Costly Communication in Groups: Theory and an Experiment
I develop a novel model of group-based deliberation in which communication is costly in two directions: agents must pay separate costs to send and to receive messages. Equilibrium strategies have an intuitive characterization - those with the best information send, those with the worst information receive. But free-riding leads to less information exchange than is optimal. Testing the model`s predictions with an experiment I find that subjects overcommunicate when costs are high, but fail to benefit from this as much as they should. In welfare terms the experiment finds that listening costs are more harmful to welfare, in contrast with theory, which indicates sending costs. The experiment also suggests that the existence of costly communication channels can reduce total welfare.
|Date of creation:||Jun 2012|
|Date of revision:||Feb 2014|
|Contact details of provider:|| Postal: |
Web page: http://www.econ.pitt.edu/
More information through EDIRC
Please report citation or reference errors to , or , if you are the registered author of the cited work, log in to your RePEc Author Service profile, click on "citations" and make appropriate adjustments.:
- Vincent P. Crawford & Miguel A. Costa-Gomes & Nagore Iriberri, 2010. "Strategic Thinking," Levine's Working Paper Archive 661465000000001148, David K. Levine.
- Olszewski, Wojciech, 2004. "Informal communication," Journal of Economic Theory, Elsevier, vol. 117(2), pages 180-200, August.
- Eliaz, Kfir & Ray, Debraj & Razin, Ronny, 2007.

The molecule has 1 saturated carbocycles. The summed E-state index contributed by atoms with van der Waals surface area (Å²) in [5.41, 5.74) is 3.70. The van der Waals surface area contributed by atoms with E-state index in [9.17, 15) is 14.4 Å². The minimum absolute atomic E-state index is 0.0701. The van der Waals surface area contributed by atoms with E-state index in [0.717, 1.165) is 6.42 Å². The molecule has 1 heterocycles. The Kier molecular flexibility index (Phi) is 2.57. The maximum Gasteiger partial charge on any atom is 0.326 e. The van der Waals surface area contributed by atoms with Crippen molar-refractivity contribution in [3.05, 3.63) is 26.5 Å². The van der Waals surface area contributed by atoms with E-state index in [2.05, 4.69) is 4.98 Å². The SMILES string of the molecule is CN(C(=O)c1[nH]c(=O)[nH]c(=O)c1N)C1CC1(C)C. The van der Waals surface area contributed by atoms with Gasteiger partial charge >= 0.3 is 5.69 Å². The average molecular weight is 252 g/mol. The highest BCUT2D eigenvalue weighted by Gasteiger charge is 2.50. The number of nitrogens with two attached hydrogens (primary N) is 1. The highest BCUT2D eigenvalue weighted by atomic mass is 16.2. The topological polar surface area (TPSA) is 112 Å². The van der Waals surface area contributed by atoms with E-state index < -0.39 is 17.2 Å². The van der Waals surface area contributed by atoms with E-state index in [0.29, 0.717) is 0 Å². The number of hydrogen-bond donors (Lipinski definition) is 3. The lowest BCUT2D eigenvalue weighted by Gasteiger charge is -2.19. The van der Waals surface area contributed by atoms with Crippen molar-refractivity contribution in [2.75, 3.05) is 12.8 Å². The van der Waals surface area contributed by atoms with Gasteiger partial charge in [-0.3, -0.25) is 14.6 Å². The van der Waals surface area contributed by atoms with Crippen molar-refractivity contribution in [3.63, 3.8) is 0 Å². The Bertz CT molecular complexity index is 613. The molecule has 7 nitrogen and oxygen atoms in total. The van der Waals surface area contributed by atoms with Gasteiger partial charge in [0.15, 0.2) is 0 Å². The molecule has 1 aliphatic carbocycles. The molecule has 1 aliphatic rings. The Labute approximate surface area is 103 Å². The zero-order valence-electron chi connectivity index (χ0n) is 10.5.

"Group decision-making in the shadow of disagreement,"
Journal of Economic Theory,
Elsevier, vol. 132(1), pages 236-273, January.
- Eliaz, Kfir & Ray, Debraj & Razin, Ronny, 2004. "Group Decision-Making in the Shadow of Disagreement," CEPR Discussion Papers 4480, C.E.P.R. Discussion Papers.
- Debraj Ray & Kfir Eliaz & Ronny Razin, 2004. "Group Decision-Making in the Shadow of Disagreement," Working Papers 2004.83, Fondazione Eni Enrico Mattei.
- Jordi Brandts & Gary Charness, 2000.
"Hot vs. Cold: Sequential Responses and Preference Stability in Experimental Games,"
Springer, vol. 2(3), pages 227-238, March.
- Charness, Gary B & Brandts, Jordi, 1998. "Hot vs. Cold: Sequential Responses and Preference Stability in Experimental Games," University of California at Santa Barbara, Economics Working Paper Series qt4kx7d5pv, Department of Economics, UC Santa Barbara.
- Brandts, J. & Charness, G., 1998. "Hot Vs. Cold: Sequential Responses and Preference Stability in Experimental Games," UFAE and IAE Working Papers 424.98, Unitat de Fonaments de l'Anàlisi Econòmica (UAB) and Institut d'Anàlisi Econòmica (CSIC).
- Jordi Brandts & Gary Charness, 1998. "Hot vs. cold: Sequential responses and preference stability in experimental games," Economics Working Papers 321, Department of Economics and Business, Universitat Pompeu Fabra.
- Doraszelski Ulrich & Gerardi Dino & Squintani Francesco, 2003. "Communication and Voting with Double-Sided Information," The B.E. Journal of Theoretical Economics, De Gruyter, vol. 3(1), pages 1-41, August.
- Abhijit Banerjee & Rohini Somanathan, 2001. "A Simple Model Of Voice," The Quarterly Journal of Economics, MIT Press, vol. 116(1), pages 189-227, February.
- Urs Fischbacher, 2007. "z-Tree: Zurich toolbox for ready-made economic experiments," Experimental Economics, Springer, vol. 10(2), pages 171-178, June.
When requesting a correction, please mention this item's handle: RePEc:pit:wpaper:499. See general information about how to correct material in RePEc.
For technical questions regarding this item, or to correct its authors, title, abstract, bibliographic or download information, contact: (Alistair Wilson)
If references are entirely missing, you can add them using this form.